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Shock Tube Experiments on Flame Propagation Regimes and Critical Conditions for Flame Acceleration and Detonation Transition for Hydrogen-air Mixtures at Cryogenic Temperatures


A series of more than 100 experiments with hydrogen-air mixtures at cryogenic temperatures have been performed in a shock tube in the frame of the PRESLHY project. A wide range of hydrogen concentrations from 8 to 60%H2 in the shock tube of the length of 5 m and 50 mm id was tested at cryogenic temperatures from 80 to 130K at ambient pressure. Flame propagation regimes were investigated for all hydrogen compositions in the shock tube at three different blockage ratios (BR) 0, 0.3 and 0.6 as a function of initial temperature. Pressure sensors and InGaAs-photodiodes have been applied to monitor the flame and shock propagation velocity of the process. The experiments at ambient pressure and temperature were conducted as the reference data for cryogenic experiments. A critical expansion ratio for an effective flame acceleration to the speed of sound was experimentally found at cryogenic temperatures. The detonability criterion for smooth and obstructed channels was used to evaluate the detonation cell sizes at cryogenic temperatures as well. The main peculiarities of cryogenic combustion with respect to the safety assessment were that the maximum combustion pressure was several times higher compared to ambient temperature and the run-up-distance to detonation was several times shorter independent of lower chemical reactivity at cryogenic conditions.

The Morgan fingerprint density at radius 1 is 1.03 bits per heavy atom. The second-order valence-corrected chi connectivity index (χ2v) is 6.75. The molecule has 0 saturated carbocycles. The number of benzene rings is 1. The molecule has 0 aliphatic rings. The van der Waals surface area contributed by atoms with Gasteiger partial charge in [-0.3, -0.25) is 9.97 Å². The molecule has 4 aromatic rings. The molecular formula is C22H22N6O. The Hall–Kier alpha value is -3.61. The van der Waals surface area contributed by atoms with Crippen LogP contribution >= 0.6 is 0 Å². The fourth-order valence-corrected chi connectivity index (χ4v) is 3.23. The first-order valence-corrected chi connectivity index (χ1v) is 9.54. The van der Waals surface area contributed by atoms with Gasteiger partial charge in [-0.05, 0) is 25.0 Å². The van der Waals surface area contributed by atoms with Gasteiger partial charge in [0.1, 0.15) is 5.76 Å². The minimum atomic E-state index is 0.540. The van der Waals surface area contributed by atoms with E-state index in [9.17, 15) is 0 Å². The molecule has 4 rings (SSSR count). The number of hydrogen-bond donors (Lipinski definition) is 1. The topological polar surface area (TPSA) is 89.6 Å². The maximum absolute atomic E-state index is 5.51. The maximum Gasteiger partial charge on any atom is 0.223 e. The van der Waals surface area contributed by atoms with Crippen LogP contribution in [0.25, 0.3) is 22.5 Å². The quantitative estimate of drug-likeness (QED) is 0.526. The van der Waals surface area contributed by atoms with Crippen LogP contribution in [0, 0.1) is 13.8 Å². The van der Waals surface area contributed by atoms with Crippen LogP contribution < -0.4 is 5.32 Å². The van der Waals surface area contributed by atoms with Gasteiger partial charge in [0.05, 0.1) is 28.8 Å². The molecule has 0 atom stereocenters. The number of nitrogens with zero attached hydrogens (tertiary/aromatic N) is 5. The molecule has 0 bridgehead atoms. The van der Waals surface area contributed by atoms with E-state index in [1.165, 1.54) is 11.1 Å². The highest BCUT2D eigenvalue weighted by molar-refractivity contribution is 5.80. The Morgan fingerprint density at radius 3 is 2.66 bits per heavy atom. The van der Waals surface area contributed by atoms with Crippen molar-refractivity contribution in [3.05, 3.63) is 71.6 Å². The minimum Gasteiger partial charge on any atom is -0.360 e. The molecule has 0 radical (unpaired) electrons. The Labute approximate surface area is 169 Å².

Related subjects: Safety
Countries: Germany

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